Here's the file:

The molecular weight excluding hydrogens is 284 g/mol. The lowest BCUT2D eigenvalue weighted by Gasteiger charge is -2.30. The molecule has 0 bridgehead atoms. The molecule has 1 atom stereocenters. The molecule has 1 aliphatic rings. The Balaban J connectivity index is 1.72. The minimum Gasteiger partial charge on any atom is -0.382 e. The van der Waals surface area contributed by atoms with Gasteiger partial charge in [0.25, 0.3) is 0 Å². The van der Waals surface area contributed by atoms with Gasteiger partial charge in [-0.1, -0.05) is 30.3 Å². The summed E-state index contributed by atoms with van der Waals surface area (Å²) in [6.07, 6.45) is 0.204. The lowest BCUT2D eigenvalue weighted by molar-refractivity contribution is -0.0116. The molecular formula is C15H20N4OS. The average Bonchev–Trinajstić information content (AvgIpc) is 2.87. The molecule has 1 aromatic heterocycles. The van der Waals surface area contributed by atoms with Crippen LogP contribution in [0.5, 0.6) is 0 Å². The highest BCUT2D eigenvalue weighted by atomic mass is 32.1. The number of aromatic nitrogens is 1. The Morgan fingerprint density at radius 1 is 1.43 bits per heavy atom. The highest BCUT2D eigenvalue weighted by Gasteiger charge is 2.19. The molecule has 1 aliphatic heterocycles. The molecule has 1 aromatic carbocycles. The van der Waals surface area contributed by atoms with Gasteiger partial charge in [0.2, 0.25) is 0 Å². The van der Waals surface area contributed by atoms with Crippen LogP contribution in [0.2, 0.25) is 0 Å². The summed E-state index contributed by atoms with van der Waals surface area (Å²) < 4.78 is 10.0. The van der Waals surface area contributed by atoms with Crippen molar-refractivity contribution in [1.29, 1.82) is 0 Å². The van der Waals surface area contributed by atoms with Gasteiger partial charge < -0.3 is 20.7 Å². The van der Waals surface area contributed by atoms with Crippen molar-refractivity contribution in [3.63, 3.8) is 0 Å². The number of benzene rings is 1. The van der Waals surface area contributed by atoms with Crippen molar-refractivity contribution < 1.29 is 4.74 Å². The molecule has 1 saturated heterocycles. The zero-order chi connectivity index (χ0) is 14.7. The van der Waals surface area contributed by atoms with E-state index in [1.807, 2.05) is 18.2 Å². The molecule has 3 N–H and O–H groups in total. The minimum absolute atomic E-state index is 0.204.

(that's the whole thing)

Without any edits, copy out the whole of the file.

The molecular weight excluding hydrogens is 284 g/mol. The lowest BCUT2D eigenvalue weighted by Gasteiger charge is -2.30. The molecule has 0 bridgehead atoms. The molecule has 1 atom stereocenters. The molecule has 1 aliphatic rings. The Balaban J connectivity index is 1.72. The minimum Gasteiger partial charge on any atom is -0.382 e. The van der Waals surface area contributed by atoms with Gasteiger partial charge in [0.25, 0.3) is 0 Å². The van der Waals surface area contributed by atoms with Gasteiger partial charge in [-0.1, -0.05) is 30.3 Å². The summed E-state index contributed by atoms with van der Waals surface area (Å²) in [6.07, 6.45) is 0.204. The lowest BCUT2D eigenvalue weighted by molar-refractivity contribution is -0.0116. The molecular formula is C15H20N4OS. The average Bonchev–Trinajstić information content (AvgIpc) is 2.87. The molecule has 1 aromatic heterocycles. The van der Waals surface area contributed by atoms with Crippen LogP contribution in [0.5, 0.6) is 0 Å². The highest BCUT2D eigenvalue weighted by atomic mass is 32.1. The number of aromatic nitrogens is 1. The Morgan fingerprint density at radius 1 is 1.43 bits per heavy atom. The highest BCUT2D eigenvalue weighted by Gasteiger charge is 2.19. The molecule has 1 aliphatic heterocycles. The molecule has 1 aromatic carbocycles. The van der Waals surface area contributed by atoms with Gasteiger partial charge in [0.2, 0.25) is 0 Å². The van der Waals surface area contributed by atoms with Crippen LogP contribution in [0.2, 0.25) is 0 Å². The summed E-state index contributed by atoms with van der Waals surface area (Å²) < 4.78 is 10.0. The van der Waals surface area contributed by atoms with Crippen molar-refractivity contribution in [1.29, 1.82) is 0 Å². The van der Waals surface area contributed by atoms with Gasteiger partial charge < -0.3 is 20.7 Å². The van der Waals surface area contributed by atoms with Crippen molar-refractivity contribution in [3.63, 3.8) is 0 Å². The number of benzene rings is 1. The van der Waals surface area contributed by atoms with Crippen molar-refractivity contribution < 1.29 is 4.74 Å². The molecule has 1 saturated heterocycles. The zero-order chi connectivity index (χ0) is 14.7. The van der Waals surface area contributed by atoms with E-state index in [1.807, 2.05) is 18.2 Å². The molecule has 3 N–H and O–H groups in total. The minimum absolute atomic E-state index is 0.204.